With the rise of self-anointed spirituality and the sudden caché of “Buddhism”, discussion of compassion is all the rage. I have often pondered the possible obligations of “compassion”. I don’t see compassion as mandating the provision of another’s desires. Nor does compassion mandate I interfere in another’s “just desserts”. As I see it:
- wishing is foolish,
- celebrating another’s misfortune is not compassionate, but acknowledging they deserve their present circumstances does not reflect a lack of compassion, and
- the whole karma/dharma thing is religious nonsense.
It is clear that there is a divide of sorts between Buddhist views of compassion and some more “romantic” Western notions. 1 A discussion of compassion by Jenniger Goetz 2 points out the “cold” nature of compassion as viewed by Buddhism.
The more one reads Buddhist writings, the more one realizes that Buddhist compassion is similar to lay conceptions of compassion in name only. While lay concepts of compassion are of warm feelings for particular people in need, Buddhist compassion is not particular, warm, or even a feeling. Perhaps the most succinct and clear mention of this is in the discussions of the Dalai Lama and Jean-Claude Carriere (1996, p. 53). A footnote explains in refreshingly plain language that compassion in the Buddhist sense is not based on what we call “feeling”. While Buddhist’s do not deny the natural feelings that may arise from seeing another in need, this is not the compassion Buddhism values. Instead, Buddhist compassion is the result of knowing one is part of a greater whole and is interdependent and connected to that whole. It is the result of practiced meditations. Indeed, Buddhist compassion should be without heat or passion – it is objective, cold, constant and universal.
Trungpa (1973) argues true compassion has the potential to appear cruel or ruthless. Compassion requires prajna or transcendental wisdom – an ability to see past shallow appearances and see true suffering and need. For this reason, compassion may involve giving someone what they really need, not what they want. In addition compassion is an open gift, it is generosity without demand. One does not expect or require reciprocity or confirmation of compassion. Indeed, true compassion will often not be appreciated and may be received with anger or hatred. The next section discusses the threat of anger to compassion and the methods for dealing with this.
From a Buddhist perspective, Harris notes 3 that,
Viraaga literally means the absence of raaga: the absence of lust, desire, and craving for existence. Hence, it denotes indifference or non-attachment to the usual objects of raaga, such as material goods or sense pleasures. Non-attachment is an important term here if the Pali is to be meaningful to speakers of English. It is far more appropriate than “detachment” because of the negative connotations “detachment” possesses in English.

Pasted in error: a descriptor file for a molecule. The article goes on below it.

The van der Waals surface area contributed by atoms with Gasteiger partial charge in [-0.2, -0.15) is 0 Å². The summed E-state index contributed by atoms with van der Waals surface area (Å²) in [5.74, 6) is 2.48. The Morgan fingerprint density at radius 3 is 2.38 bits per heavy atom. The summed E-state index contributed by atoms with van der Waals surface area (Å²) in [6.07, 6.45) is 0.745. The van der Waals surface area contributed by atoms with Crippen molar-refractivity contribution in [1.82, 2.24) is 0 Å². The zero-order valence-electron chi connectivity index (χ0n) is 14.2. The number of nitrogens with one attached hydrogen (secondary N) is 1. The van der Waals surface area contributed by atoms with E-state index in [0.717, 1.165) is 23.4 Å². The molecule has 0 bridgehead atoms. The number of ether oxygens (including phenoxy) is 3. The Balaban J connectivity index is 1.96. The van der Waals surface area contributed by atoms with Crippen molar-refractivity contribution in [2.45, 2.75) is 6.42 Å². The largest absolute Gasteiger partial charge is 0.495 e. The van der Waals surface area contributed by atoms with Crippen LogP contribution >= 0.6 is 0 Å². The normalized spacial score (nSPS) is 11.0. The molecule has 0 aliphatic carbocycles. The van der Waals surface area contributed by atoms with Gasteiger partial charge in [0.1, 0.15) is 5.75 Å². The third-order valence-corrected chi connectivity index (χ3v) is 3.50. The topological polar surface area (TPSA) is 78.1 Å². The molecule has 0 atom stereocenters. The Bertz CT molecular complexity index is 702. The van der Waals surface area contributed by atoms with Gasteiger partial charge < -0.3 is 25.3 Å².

In fact, at least three strands of meaning in the term “compassion” can be detected in the texts: a prerequisite for a just and harmonious society; an essential attitude for progress along the path towards wisdom; and the liberative action within society of those who have become enlightened or who are sincerely following the path towards it. All these strands need to be looked at if the term is to be understood and if those who accuse Buddhist compassion of being too passive are to be answered correctly.
Bodhi 4 states,
Like a bird in flight borne by its two wings, the practice of Dhamma is sustained by two contrasting qualities whose balanced development is essential to straight and steady progress. These two qualities are renunciation and compassion. As a doctrine of renunciation the Dhamma points out that the path to liberation is a personal course of training that centers on the gradual control and mastery of desire, the root cause of suffering. As a teaching of compassion the Dhamma bids us to avoid harming others, to act for their welfare, and to help realize the Buddha’s own great resolve to offer the world the way to the Deathless.
Considered in isolation, renunciation and compassion have inverse logics that at times seem to point us in opposite directions. The one steers us to greater solitude aimed at personal purification, the other to increased involvement with others issuing in beneficent action. Yet, despite their differences, renunciation and compassion nurture each other in dynamic interplay throughout the practice of the path, from its elementary steps of moral discipline to its culmination in liberating wisdom. The synthesis of the two, their balanced fusion, is expressed most perfectly in the figure of the Fully Enlightened One, who is at once the embodiment of complete renunciation and of all-embracing compassion.
Both renunciation and compassion share a common root in the encounter with suffering. The one represents our response to suffering confronted in our own individual experience, the other our response to suffering witnessed in the lives of others. Our spontaneous reactions, however, are only the seeds of these higher qualities, not their substance. To acquire the capacity to sustain our practice of Dhamma, renunciation and compassion must be methodically cultivated, and this requires an ongoing process of reflection which transmutes our initial stirrings into full-fledged spiritual virtues.
But, you start to whine, isn’t compassion a call to action. Mustn’t one DO something?
The simple answer, of course, is, “Yes!” But while compassion is about helping another find the power to overcome their circumstances, that power truly comes from helping another find detachment5, NOT by way of resolving someone’s difficulties. It’s not about which side of the mushroom to nibble on; it’s about acknowledging one has no need of the mushroom. 6